With broadcasting at the moment, because everyone is in such a hiatus due to Brexit, if people can’t explain something, they will make something up.  We’re not very good with saying; “I don’t know”.  And that’s where conspiracy theories come from.  Nigel Farage being invited on every BBC show, for example, is not a conspiracy; you can get his phone number very easily.  It is because a junior assistant producer has to get a guest, and Nigel always picks up his phone.   And all of a sudden, this becomes a conspiracy.  The whole idea that the BBC are trying to change the news agenda through broadcasting is just naïve.  When it comes to print media, that’s different, because someone’s in charge of the headline.  When it’s directed to which guests are being booked, trust me, it’s because the guests are the easiest to get hold of.  There was an incident a couple of weeks ago, which I thought was a massive mistake… the BBC released that footage, I don’t know if you saw it?

Of the woman on Question Time?

Yeah, I thought that was irresponsible, because they didn’t release it with any counterbalance of fact.  There’s no doubt that the woman had got all her facts wrong – not her fault, she’d been lied to, and she believed it – but to release that piece and amplify that racism without a proper counterbalance, a statement that EU migrants have been net contributors, etc. Anyway, this brings me to my biggest dilemma, as someone who works in news; I don’t know whether it is a good idea to have people with uninformed opinions air their views on the radio.  One train of thought is; you can tackle these people out in the open and beat them with facts.  And the other train of thought is; you don’t let them air those arguments, because you can’t beat them, and just by them saying it, the idea spreads.  And no one listens to your ‘witty’, ‘wonderful’ put downs, because people will just take the bits they want to listen to.  I still have not come to a decision as to which one is true.  I’d like it to be true that you can stand on a platform with a racist, or a homophobe, or a misogynist, or a bigot, and expose them and their followers for being wrong.  That’s what I’d like to be true, but I don’t think that’s the reality.

It’s an interesting gripe, particularly with Talk Radio and LBC and the function of the call-ins, because it’s all about how it’s framed in the upload. 

I love LBC and I love Talk Radio.  Coming back to practicality, say when you’re taking calls and ‘Steve’ calls in from Manchester.  And Steve calls in with some bizarre, conspiracy theory rubbish, but you have to shut him down and go to break.  Because you have to, as a presenter, you don’t have a choice.  And you can’t go back after the break and dismantle the phone call, so it can look like you and the station agree with ‘racist Steve’.  And if you do dismantle ‘racist bigot Steve’, will it make a difference? I don’t quite know what the solution is.  There’s a really great episode of Malcolm Gladwell’s Revisionist History about satire, and it’s absolutely fascinating on how satire just doesn’t work.  What happens, for example, when you satirise Trump is; the Trump haters love it, because it makes him look like a clown, and the Trump fans love the comedy, and think the person satirising Trump is the clown.  And Gladwell interviewed Harry Enfield, about “Loadsamoney”, and Enfield said the fascinating thing was how the character mocking the yuppy city worker became a hero to the yuppy city worker.  And I’m not convinced that satirising and dismantling someone publicly has the effect you would like it to have.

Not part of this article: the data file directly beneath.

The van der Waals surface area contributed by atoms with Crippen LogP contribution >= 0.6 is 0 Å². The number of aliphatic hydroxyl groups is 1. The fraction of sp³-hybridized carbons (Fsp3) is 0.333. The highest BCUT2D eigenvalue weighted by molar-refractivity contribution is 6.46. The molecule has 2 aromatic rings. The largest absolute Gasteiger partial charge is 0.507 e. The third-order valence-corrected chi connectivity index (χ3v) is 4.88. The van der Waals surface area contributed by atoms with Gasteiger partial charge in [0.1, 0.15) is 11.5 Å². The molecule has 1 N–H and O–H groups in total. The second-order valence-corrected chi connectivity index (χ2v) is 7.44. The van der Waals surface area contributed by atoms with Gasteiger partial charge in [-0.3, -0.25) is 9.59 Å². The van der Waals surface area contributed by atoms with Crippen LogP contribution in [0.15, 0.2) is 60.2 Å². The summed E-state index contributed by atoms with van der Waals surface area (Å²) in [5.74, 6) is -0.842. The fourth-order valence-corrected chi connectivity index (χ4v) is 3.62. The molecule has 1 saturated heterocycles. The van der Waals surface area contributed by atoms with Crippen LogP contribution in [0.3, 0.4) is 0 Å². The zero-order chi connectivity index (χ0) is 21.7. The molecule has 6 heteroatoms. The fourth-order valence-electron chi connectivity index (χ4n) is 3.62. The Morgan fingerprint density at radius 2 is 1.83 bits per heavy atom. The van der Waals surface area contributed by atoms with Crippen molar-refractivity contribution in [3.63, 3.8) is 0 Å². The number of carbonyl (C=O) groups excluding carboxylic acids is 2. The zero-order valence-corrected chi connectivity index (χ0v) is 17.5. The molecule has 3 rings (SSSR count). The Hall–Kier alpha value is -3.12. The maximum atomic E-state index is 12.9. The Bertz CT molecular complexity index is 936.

I want to touch on Brexit, before we wrap up.

My favourite subject. 

Fintan O’Toole has a theory that Brexit is a manifestation of a certain… I suppose ‘Englishness’, rather than ‘Britishness’, of wanting to be both mighty and oppressed. 

Well, don’t forget that the people who are promoting Brexit – and they’re people I know fairly well, and I’ve interviewed quite a lot of them – again. it would be easy to say that there’s a conspiracy theory, and that they’re all doing it just to make money.  And I don’t think they are.  I think it is genuinely just simplistic thinking about “controlling our destiny”.  As much as I have been an opponent of Brexit, I do not think the country is about to go down the pan.  But I think the whole idea that in 2020, you can be an independent country and just; “rule the waves”, or whatever, is for the birds.  To this very day, I have yet to find a Leave supporter who can explain to me how a country of our size and our economy can sit across a negotiating table from China, or the U.S., or the EU, and get a better deal.  Even a child will say the person who is biggest will get a better deal. 

I’ve just got to ask… about Dave Gilmour.  What was he like?

The nicest, kindest, sweetest man you could ever hope to meet.  You know Kate Bush wrote the song “The Man with the Child in his Eyes”? That was about him.  He does have the most striking blue eyes, and he was just a lovely, lovely man, to an 18-year-old who was clearly awe-struck by his presence.  In Rhodes.  How bizarre.